A young Australian backpacker Clare (Teresa Palmer) emerges from a subway station in Berlin. Seen from a distance, she already looks vulnerable as she moves away from the warm yellow of the tunnel and into the obscurity of the city’s blue dusk.
Feeling a mixture of the giddy delight and the wariness that comes from living your life as an adventure, Clare manoeuvres new digs, communal showers and a drunken rooftop chat with fellow travellers. She is a photographer and as such experiences the city in a series of glances, ready to move on, but an accidental meeting with Berliner Andi (Max Riemelt), a friendly English teacher, bearing strawberries from an allotment, seems set to give direction to the wanderer and give Clare what all backpackers dream of – their own personal Before Sunrise experience. However, following eine nacht voller leidenschaft, Clare finds that Andi is intent on keeping her in his flat as his captive.
The beautiful female captive has a long pedigree, from fairytale lock-ins like Rapunzel and Sleeping Beauty to John Fowles’ The Collector, filmed by William Wyler in 1965. More recently, the scenario has been used for the pervy horror of Roland Joffe’s Captive to the more artful treatment of Room, which won Brie Larson an Oscar. The latter focuses more on the victims and specifically the female lead as a mother, but the problem with all of these films is the split perspective which almost inevitably lends the man some sympathy. Fowles’ novel is split into two parts to tell the story from each point of view and Terrence Stamp’s casting makes his character a lot more attractive. Cate Shortland’s third film, Berlin Syndrome is an effective thriller but can’t sidestep these problems.
The title, with its wry echoing of the psychological transference of sympathy from captive to captor known as the Stockholm Syndrome seems to be an explicit admission of this slipperiness. The captivity in all these cases is supposed to mean something: a fear of pubescent girls in the 1760s and the liberated woman in the 1960s. Here, we have some context based on Berlin itself. The once divided city is a pull to Clare who photographs the DDR architecture but a source of angst to Andi who quarrels with his father (Matthias Habbich) about politics. Is Andi building his own Berlin Wall with his IKEA furniture, his London Review of Books subscription and his reinforced windows so no one can hear Clare’s screams? Clare’s own reaction goes through stages of denial, rage, negotiating and to some extent wily accommodation. This kind of prisoner movie presents a series of “What would I do?” hypotheticals to the viewer but despite a violent attempt to escape, Clare doesn’t exactly exhaust her options. Or at least we don’t see that.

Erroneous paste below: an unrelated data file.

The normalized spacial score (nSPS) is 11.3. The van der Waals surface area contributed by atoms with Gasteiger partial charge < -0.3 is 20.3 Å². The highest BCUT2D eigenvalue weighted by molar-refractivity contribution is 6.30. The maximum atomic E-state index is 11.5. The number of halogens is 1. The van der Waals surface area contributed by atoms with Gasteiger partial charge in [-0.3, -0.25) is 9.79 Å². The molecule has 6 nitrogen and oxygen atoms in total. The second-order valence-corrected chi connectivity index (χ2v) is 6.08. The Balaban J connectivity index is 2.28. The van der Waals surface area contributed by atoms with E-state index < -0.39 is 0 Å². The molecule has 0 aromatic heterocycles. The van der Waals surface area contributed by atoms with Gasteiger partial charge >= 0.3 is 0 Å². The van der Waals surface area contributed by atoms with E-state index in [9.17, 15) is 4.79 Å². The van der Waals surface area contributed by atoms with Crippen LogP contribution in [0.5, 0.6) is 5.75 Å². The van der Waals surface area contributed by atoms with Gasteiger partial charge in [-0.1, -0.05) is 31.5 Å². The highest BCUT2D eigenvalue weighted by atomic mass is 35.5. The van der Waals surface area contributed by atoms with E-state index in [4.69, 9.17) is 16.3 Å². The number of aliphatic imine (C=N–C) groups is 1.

In fact, her predicament is portrayed almost as an extension of her city-roaming adventures with the tactile aesthetics of Germain McMicking’s camera lingering on fingertips touching things under the beautifying ambience of Bryony Marks’ score. This touchy-feely-ness begins to feel wildly inappropriate, almost unthinking of what we are actually seeing. When a corpse is burnt in a dumpster fire, we get a shot worthy of Terrence Malick. Adapting Melanie Joosten’s novel, Shaun Grant has been unable to recapture the grimey darkness of everyday evil of his previous script Snowtown. Instead, we get a sojourn in place of trauma.
John Bleasdale | @drjonty